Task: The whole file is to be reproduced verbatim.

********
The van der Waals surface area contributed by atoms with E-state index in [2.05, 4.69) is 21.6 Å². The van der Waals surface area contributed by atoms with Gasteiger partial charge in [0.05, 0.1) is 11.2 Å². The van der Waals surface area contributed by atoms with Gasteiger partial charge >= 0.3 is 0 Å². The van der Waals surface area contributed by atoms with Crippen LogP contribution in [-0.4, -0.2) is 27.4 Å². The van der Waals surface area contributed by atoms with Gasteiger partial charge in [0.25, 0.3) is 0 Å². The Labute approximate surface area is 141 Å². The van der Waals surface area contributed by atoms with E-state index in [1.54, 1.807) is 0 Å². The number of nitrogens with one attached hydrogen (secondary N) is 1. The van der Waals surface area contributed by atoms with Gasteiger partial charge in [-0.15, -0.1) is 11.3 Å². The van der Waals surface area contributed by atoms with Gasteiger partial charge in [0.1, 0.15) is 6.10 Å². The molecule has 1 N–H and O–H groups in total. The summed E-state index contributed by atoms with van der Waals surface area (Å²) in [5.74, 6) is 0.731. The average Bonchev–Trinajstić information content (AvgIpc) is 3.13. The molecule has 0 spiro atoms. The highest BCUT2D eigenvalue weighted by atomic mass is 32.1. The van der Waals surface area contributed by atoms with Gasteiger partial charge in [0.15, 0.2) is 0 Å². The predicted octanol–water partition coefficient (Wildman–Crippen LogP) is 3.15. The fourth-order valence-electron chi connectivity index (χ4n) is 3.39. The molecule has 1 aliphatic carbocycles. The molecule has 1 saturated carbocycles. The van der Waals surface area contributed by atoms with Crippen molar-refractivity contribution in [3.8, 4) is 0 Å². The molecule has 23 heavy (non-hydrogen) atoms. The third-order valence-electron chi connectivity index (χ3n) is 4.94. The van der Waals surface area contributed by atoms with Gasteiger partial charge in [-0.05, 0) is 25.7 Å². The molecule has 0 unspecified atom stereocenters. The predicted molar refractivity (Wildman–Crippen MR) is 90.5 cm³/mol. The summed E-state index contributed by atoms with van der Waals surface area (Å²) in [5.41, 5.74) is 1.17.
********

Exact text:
The van der Waals surface area contributed by atoms with E-state index in [2.05, 4.69) is 21.6 Å². The van der Waals surface area contributed by atoms with Gasteiger partial charge in [0.05, 0.1) is 11.2 Å². The van der Waals surface area contributed by atoms with Gasteiger partial charge >= 0.3 is 0 Å². The van der Waals surface area contributed by atoms with Crippen LogP contribution in [-0.4, -0.2) is 27.4 Å². The van der Waals surface area contributed by atoms with Gasteiger partial charge in [0.25, 0.3) is 0 Å². The Labute approximate surface area is 141 Å². The van der Waals surface area contributed by atoms with E-state index in [1.54, 1.807) is 0 Å². The number of nitrogens with one attached hydrogen (secondary N) is 1. The van der Waals surface area contributed by atoms with Gasteiger partial charge in [-0.15, -0.1) is 11.3 Å². The van der Waals surface area contributed by atoms with Gasteiger partial charge in [0.1, 0.15) is 6.10 Å². The molecule has 1 N–H and O–H groups in total. The summed E-state index contributed by atoms with van der Waals surface area (Å²) in [5.74, 6) is 0.731. The average Bonchev–Trinajstić information content (AvgIpc) is 3.13. The molecule has 0 spiro atoms. The highest BCUT2D eigenvalue weighted by atomic mass is 32.1. The van der Waals surface area contributed by atoms with Gasteiger partial charge in [0.15, 0.2) is 0 Å². The predicted octanol–water partition coefficient (Wildman–Crippen LogP) is 3.15. The fourth-order valence-electron chi connectivity index (χ4n) is 3.39. The molecule has 1 aliphatic carbocycles. The molecule has 1 saturated carbocycles. The van der Waals surface area contributed by atoms with Crippen molar-refractivity contribution in [3.8, 4) is 0 Å². The molecule has 23 heavy (non-hydrogen) atoms. The third-order valence-electron chi connectivity index (χ3n) is 4.94. The van der Waals surface area contributed by atoms with Gasteiger partial charge in [-0.05, 0) is 25.7 Å². The molecule has 0 unspecified atom stereocenters. The predicted molar refractivity (Wildman–Crippen MR) is 90.5 cm³/mol. The summed E-state index contributed by atoms with van der Waals surface area (Å²) in [5.41, 5.74) is 1.17.